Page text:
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Be You Boo

“when your little girl

asks you if she’s pretty

your heart will drop like a wineglass

on the hardwood floor

part of you will want to say

of course you are, don’t ever question it

and the other part

the part that is clawing at


will want to grab her by her shoulders

look straight into the wells of

her eyes until they echo back to you

and say

you do not have to be if you don’t want to

it is not your job

both will feel right

one will feel better

she will only understand the first

when she wants to cut her hair off

or wear her brother’s clothes

you will feel the words in your

mouth like marbles

you do not have to be pretty if you don’t want to

it is not your job”

-Caitlyn Siehl

Image: Henri Cartier-Bresson - Mexico (girl with braids), 1934.

I remember the teenager pain that I experienced when my dad said he was disappointed that I cut my long blonde hair. There was another time when we were jogging together that pierced my heart when he said, “If you did this every day, you could have a 24” waist.” I loved my dad dearly, but he was infected with and imparted a societal message of my job description below; “to be pretty.” Not to speak ill of the dead, I will add that he was wildly proud of my job as a mom and as a new credit officer at a bank, and he was a loving father. But, the underlying message of being pretty that was reenforced in my life is still a child-wound source of inner work. What does it mean to feel the pressure of being pretty? What might feel better to me? And the big one, will my husband (aka father figure to my inner child) still find me pretty if I “let myself go.” Today, I’m letting my unbleached hair grow in naturally, and I’m comfortable with my soft waist that birthed two beauties. I feel comfortable in my own skin, and I feel happy as an emerging crone of natural beauty. Of course, my hair is really long ...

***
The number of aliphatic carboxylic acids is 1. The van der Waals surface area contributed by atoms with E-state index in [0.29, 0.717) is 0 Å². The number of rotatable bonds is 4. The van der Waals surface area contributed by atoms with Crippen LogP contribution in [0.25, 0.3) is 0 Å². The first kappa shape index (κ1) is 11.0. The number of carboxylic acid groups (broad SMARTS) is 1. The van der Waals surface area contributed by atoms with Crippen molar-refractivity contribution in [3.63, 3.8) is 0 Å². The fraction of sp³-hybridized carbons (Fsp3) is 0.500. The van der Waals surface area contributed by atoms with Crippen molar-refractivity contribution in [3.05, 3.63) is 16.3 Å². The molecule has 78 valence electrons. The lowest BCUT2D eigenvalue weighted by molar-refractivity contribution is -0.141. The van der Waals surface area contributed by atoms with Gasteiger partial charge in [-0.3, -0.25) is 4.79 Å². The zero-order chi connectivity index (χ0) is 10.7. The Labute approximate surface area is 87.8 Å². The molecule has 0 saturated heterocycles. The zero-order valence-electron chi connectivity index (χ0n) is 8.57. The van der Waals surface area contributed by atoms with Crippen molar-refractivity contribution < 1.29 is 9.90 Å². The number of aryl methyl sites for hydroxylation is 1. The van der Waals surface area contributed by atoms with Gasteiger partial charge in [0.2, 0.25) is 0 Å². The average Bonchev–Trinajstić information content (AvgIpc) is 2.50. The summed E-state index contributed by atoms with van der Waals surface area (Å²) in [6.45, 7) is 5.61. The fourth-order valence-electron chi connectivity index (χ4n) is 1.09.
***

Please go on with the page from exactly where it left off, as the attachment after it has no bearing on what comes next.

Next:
Maybe I just like it that way. At least I’m aware of what is going on beneath the surface of my psyche.

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